Travel Guide Hamburg
Hamburg is one of those water dominated dream cities, like most of the major metropolis at the North Sea area and for this reason, the city is the largest port in Germany.
The city is still shaded by the grandeur of Berlin or Munich, but Hamburg is known for its own efforts to reach the development of today.
Hamburg is the second largest city in Germany and the 7th largest in Europe; therefore it’s a great place to visit.
How to get there
Hamburg has close by the fifth largest airport in Germany and there are dozens flights to and from Europe, but also some direct intercontinental flights. For a relaxing journey, pleasant and full of landscapes admired though the window, the train is the perfect choice. If you travel by car, you get the opportunity to drive to Autobahn, the no-speed limit highway.
Official language: German
Time zone: GMT01.00
When it is advisable to visit Hamburg
Best time will be late spring or early autumn, for the warm temperature and beautiful landscape coloristic.
The well-developed public transportation offers around the clock buses with small delays or almost none.
· Local transportation (one trip) 3.1 EUR
· Taxi (fare/km) 2 EUR
· Fuel (1 liter) 1.34 EUR
Prices restaurants and cafes
· Cheap restaurant table - 50 EUR
· Local beer (pint 0.5L) 3.5 EUR
· Beer import (0.33L) 3.8 EUR
· Wine (glass) 5.5 EUR
· Coca-Cola (0.33L) 2 EUR
· Water (0.5L) 1.84 EUR
· Coffee 2.72 EUR
On Elbmeile street you can find perfect opportunities for shopping or dining. The special ambiance is dominated by historical buildings that have been renovated and protected such as Augustinum, the old union for the refrigerator making company. Fashionable bars, chic cafes and exciting clubs have settled here and made a vibrant scene from the seafront historic district. The fish market that is set here every Sunday from 5 am to 9.30 am or during the winter from 7 am makes this part of the city the culinary center of Germany, and Hamburg is called the gourmet capital of the country.
Blankenese is one of Hamburg’s surprises: a district in the west part of the city, characterized by the atmosphere from the 19th century fishing village. Some Germans compare this with the French or Italian Riviera and consider it the most beautiful area in Hamburg.
The Warehouse District
The Warehouse District (Speicherstadt) is located in the port of Hamburg and has an impressive multitude of warehouses which revel an aspect of the city’s extraordinary architectural diversity. There is a Gothic influence, though the countless pontoons and decorative borders.
The Port Of Hamburg
A visit in Hamburg is not complete without a tour of its port, one of the most modern and efficient in the world. Most of the time you will feel the breeze, so dress accordingly. Hamburg is Germany’s largest maritime port, with 33 individual docks and 500 pontoons, stretching over 78 km squared. You can visit Rickmer Rickmers, a ship built in 1896 which sailed to West Indies and it’s opened for visitors at Doc 1.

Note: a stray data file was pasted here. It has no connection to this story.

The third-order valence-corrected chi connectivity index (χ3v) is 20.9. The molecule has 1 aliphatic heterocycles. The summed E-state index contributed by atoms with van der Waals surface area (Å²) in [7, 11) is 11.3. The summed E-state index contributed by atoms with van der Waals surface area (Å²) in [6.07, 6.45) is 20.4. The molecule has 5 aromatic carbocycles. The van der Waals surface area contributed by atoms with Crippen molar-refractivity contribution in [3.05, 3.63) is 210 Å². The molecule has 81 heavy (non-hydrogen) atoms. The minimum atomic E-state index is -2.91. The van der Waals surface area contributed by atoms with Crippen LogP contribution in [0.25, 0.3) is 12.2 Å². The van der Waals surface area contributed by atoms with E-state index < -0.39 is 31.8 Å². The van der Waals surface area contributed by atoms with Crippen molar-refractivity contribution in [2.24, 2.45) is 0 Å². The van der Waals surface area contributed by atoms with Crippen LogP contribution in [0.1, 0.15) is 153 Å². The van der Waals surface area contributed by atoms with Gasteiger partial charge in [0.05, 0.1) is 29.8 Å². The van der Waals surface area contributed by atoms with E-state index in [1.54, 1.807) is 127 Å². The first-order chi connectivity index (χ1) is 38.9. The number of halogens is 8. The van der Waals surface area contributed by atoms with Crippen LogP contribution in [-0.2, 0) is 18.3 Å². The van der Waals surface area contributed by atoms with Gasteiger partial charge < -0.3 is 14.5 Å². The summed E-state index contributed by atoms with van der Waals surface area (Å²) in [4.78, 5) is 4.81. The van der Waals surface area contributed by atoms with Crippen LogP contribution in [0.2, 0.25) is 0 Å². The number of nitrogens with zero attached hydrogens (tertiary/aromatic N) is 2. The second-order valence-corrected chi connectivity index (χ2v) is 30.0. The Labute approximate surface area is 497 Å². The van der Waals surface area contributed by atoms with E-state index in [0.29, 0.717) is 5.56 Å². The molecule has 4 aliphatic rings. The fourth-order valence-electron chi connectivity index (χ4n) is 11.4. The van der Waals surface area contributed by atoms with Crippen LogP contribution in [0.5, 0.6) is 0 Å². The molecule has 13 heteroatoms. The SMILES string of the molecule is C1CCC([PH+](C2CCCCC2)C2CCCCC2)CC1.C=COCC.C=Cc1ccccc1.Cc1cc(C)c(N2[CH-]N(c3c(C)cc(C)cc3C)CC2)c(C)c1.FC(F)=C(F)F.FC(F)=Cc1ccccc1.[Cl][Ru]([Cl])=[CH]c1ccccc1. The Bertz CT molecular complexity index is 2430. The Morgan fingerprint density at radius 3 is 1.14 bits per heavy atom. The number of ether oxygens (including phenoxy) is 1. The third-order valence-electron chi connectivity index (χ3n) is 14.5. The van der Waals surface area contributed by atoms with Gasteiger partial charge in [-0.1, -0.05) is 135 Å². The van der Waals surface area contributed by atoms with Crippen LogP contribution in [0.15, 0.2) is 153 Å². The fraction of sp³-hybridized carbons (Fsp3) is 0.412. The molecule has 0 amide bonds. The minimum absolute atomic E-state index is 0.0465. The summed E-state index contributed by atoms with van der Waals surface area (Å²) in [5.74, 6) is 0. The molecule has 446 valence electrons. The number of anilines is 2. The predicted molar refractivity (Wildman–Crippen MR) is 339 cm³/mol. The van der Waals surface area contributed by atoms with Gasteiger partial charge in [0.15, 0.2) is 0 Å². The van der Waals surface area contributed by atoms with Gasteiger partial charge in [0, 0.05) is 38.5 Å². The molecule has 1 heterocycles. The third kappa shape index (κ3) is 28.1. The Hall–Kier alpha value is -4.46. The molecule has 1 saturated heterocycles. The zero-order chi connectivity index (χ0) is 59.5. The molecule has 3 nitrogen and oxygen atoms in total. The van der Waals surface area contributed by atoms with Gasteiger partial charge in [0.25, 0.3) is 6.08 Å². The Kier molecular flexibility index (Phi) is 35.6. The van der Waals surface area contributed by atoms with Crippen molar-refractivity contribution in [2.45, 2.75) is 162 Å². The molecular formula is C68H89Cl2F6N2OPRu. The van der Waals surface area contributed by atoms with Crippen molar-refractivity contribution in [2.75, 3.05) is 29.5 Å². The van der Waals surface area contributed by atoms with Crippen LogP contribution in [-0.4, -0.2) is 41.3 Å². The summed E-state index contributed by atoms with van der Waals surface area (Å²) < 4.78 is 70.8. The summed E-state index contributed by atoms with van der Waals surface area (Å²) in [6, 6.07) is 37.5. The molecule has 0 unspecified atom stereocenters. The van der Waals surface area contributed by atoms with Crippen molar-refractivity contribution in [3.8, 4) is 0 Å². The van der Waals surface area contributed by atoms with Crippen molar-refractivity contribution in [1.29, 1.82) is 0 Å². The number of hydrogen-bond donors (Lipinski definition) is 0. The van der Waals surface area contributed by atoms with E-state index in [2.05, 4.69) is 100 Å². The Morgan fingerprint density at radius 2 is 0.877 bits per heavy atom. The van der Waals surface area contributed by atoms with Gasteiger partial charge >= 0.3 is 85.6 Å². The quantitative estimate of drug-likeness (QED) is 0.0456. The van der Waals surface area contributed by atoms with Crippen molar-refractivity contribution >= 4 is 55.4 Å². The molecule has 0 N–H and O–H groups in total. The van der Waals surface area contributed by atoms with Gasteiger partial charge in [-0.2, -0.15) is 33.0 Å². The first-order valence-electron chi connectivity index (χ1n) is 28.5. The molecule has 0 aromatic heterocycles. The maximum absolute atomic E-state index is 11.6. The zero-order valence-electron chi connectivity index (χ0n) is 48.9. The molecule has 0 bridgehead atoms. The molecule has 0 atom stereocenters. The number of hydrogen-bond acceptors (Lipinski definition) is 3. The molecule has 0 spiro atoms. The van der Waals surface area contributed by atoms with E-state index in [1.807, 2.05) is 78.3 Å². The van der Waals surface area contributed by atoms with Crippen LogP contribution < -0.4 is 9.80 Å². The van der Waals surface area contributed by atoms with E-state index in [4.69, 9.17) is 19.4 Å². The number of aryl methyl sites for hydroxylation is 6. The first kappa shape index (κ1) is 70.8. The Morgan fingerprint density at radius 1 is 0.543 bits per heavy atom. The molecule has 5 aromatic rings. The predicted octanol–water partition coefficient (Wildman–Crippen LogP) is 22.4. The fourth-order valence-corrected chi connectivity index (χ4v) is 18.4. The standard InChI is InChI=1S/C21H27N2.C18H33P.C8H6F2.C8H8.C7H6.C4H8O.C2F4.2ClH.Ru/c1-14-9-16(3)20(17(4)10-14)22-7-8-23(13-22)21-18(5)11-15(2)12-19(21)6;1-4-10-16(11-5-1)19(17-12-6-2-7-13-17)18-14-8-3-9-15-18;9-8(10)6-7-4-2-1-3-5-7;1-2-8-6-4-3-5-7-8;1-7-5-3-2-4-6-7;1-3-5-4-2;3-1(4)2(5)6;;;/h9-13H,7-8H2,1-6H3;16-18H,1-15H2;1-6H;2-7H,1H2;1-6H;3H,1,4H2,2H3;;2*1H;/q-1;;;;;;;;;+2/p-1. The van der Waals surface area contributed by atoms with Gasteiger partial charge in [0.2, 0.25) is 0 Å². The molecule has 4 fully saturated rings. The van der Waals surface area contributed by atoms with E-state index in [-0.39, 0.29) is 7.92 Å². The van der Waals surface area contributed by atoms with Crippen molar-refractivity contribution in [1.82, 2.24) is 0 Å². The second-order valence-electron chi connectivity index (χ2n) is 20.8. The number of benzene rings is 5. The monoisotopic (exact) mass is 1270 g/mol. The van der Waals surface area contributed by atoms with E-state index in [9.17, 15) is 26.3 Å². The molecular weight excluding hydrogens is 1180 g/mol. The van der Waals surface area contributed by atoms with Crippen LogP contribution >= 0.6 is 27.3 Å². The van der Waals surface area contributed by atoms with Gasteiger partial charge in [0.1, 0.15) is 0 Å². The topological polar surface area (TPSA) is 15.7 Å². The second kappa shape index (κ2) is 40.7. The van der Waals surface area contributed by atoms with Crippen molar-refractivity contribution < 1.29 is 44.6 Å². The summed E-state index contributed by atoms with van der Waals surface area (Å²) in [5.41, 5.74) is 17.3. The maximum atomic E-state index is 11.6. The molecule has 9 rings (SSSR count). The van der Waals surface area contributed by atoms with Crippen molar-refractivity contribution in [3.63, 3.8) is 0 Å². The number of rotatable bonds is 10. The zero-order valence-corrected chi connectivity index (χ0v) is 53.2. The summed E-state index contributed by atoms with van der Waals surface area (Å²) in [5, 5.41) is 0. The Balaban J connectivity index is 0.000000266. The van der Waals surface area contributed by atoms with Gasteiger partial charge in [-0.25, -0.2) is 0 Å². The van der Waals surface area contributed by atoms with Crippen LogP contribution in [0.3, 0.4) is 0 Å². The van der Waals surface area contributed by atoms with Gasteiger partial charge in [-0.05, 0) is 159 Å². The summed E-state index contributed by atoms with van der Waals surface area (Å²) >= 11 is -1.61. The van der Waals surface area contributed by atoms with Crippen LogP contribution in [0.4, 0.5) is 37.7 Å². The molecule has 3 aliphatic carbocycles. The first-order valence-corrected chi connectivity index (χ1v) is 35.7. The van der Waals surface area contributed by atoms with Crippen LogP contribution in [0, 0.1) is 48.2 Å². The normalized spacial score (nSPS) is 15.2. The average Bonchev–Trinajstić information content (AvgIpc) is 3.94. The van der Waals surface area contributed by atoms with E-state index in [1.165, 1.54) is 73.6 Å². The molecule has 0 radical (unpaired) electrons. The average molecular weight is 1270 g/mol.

The oldest residential area in Hamburg, where many of the original buildings have been destroyed during the great fire in 1842, which started at no 42 and left a lot of people homeless. The district is one of great historical value where buildings have been thoroughly restored, thanks to efforts of private individuals.
Hamburg Central Station (Hauptbahnhof Hamburg) is a railway station opened in 1906 and it’s the busiest in Germany and after Gare du Nord in Paris, the busiest in Europe. The structure made of iron and glass evokes the grandiose of imperial Germany.
The City Hall
The Hamburg city Hall is one of the most impressive buildings in the city an eclectic building, where you can find both the Senate and the Parliament of Hamburg. There are daily tours of the building, and you can get to see the several architectural epochs, which makes the beautiful rooms look huge.
Rote Flora Building
Rote Flora is a former theater where are regularly organized flea markets, parties and cultural events, being still a meeting point. It’s mainly funded by donations and alternative music concerts, showing its importance as an alternative cultural center.
Alster Lake is an attraction for both locals and tourists. The lake is surrounded by trees, parks and impressive buildings that give the landscape a special charisma. To maintain the extraordinary landscape, all buildings around the lake are white with roofs covered with copper. There is even an improvised beach, and moreover, on the lake you can rent a boat, a motorbike and a few other options to enjoy the water view.
This large promenade, overlooking the Alster lakes, is the main commercial boulevard of the city. Hiding behind the sober facade of the Jungfernstieg building, there is network of nine covered passages of shops selling everything from souvenirs to the latest fashion creations.
This large and lively street, full of shops crosses both the old and the modern city. Stores on this street and its immediate neighborhood offer a wide range of goods at more affordable prices than those on Jungfernstieg.
The Chile House (Chilehaus) is known for its appearance, which reminds of a ship’s bow, as well as its very sharp angled facade. The best view of the building is from the east.
Saint Jacob Church
The church is one of the five main Lutheran churches in the city and it’s located in the center, with a 125 meter high tower and a famous organ. The organ is a real treasure, built in a baroque style and with inside the church you can find three Gothic altars from 15th and 16th centuries.
The Elbphilharmonie with its impressive glass facade and wave-like rooftop rises up from the former Kaispeicher building on the western tip of the HafenCity. Accommodated inside are two concert halls, a hotel and residential apartments. Between the old warehouse and the glass structure is the Plaza - a public viewing area that extends around the whole building.